Not persuaded by the anecdotal evidence? To indulge in a bit of picture-within-a picture citing, last year Greg Doyel cited CME-approved PPV-buyrates-svengali Dave Meltzer in saying that “UFC buys rose from 2007-10, then dropped by nearly 33% in 2011, then hovered in that same range for 2012.” TUF ratings continue their free fall; the show likely only remains on the air due to FOX’s desperation for original programming for its two recently launched sports networks. UFC Fight Night ratings on those networks are trending at about half of what they did on Spike. MMA media are fond of speculating on what the cause might be (dilution of the product quality, frequent PR blunders by fighters, Dana F’n White), yet often miss the forest for the trees: It’s two people. In a cage. Trying to hurt each other. The idea that such a concept would one day overtake the popularity of the NFL, let alone soccer globally, wasn’t just misguided from the start. Frankly, it was preposterous.

Never ones to let facts get in the way of a good narrative, White and the Fertittas continue to try to expand. Rather than cancel TUF or work to freshen it, we get new iterations based around the globe. Likewise, events seem to proliferate like a cloud of locusts, ensuring dilution of product, no matter what anyone contends. By definition, if more events are held and the number of quality fighters remain stagnant, the company has to employ less talented fighters. (See: Reinhardt, Jason.) And I’ve yet to see anyone contend that there’s been a boom in people wanting to become professional MMA fighters. Given what we hear from fighters about their quality of life as they now begin to retire from the still-young sport, I wouldn’t expect a mad rush of interested parties in the future, either.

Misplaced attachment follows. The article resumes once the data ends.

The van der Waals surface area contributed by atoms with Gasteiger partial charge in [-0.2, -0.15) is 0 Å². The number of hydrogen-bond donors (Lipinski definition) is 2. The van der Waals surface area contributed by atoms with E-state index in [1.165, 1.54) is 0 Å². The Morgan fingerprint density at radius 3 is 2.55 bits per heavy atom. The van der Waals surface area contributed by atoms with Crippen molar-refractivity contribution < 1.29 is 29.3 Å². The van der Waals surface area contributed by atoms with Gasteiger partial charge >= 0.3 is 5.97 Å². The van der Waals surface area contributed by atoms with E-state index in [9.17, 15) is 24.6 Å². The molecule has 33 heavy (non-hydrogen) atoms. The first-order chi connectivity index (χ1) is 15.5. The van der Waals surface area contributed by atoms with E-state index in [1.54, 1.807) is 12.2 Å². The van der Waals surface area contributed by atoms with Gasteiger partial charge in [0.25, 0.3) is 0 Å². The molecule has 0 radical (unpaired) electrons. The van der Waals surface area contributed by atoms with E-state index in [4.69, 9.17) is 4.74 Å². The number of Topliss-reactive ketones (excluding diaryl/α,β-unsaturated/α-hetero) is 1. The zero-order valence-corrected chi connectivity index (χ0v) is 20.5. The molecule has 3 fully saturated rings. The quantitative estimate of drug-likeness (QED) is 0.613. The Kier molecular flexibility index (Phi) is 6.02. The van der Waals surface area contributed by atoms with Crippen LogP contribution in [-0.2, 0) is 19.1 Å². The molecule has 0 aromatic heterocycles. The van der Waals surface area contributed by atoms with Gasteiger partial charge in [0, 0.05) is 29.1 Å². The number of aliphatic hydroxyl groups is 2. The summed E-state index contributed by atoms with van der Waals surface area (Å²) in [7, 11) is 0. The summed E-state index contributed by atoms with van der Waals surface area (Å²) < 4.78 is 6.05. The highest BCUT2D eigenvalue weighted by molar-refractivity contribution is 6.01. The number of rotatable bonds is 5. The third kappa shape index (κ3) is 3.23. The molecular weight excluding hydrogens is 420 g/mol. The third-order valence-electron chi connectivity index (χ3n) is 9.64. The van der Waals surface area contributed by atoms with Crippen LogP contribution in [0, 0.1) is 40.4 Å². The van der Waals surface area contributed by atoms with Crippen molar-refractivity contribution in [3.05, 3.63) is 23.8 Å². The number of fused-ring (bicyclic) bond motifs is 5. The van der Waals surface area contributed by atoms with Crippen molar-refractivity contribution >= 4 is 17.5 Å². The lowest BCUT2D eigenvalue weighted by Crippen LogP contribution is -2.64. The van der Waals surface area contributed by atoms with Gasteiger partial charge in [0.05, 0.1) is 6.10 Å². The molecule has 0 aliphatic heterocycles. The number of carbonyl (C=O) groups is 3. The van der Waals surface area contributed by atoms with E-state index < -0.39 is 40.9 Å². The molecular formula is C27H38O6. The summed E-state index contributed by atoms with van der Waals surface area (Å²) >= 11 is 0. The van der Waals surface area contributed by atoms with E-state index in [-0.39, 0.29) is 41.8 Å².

So what’s the answer? Much as the word makes White gag, it’s the hardcores. When the WWE included PPVs on its online WWE Network, it was making a calculated risk. It infuriated the cable companies; some declined to carry its PPVs anymore. It stood to make significantly less money per viewer. But the WWE understands that wistfully gazing backward at the halcyon days of business models gone by isn’t laying a solid foundation for the future. Streaming content to micro-targeted audiences is where all video is eventually headed. Will there be fits and starts along the way to discovering how to make it profitable? Yes. But those who begin that process sooner rather than later are at an advantage versus dinosaurs who refuse to evolve. UFC 100 is not walking through that door, MMA fans.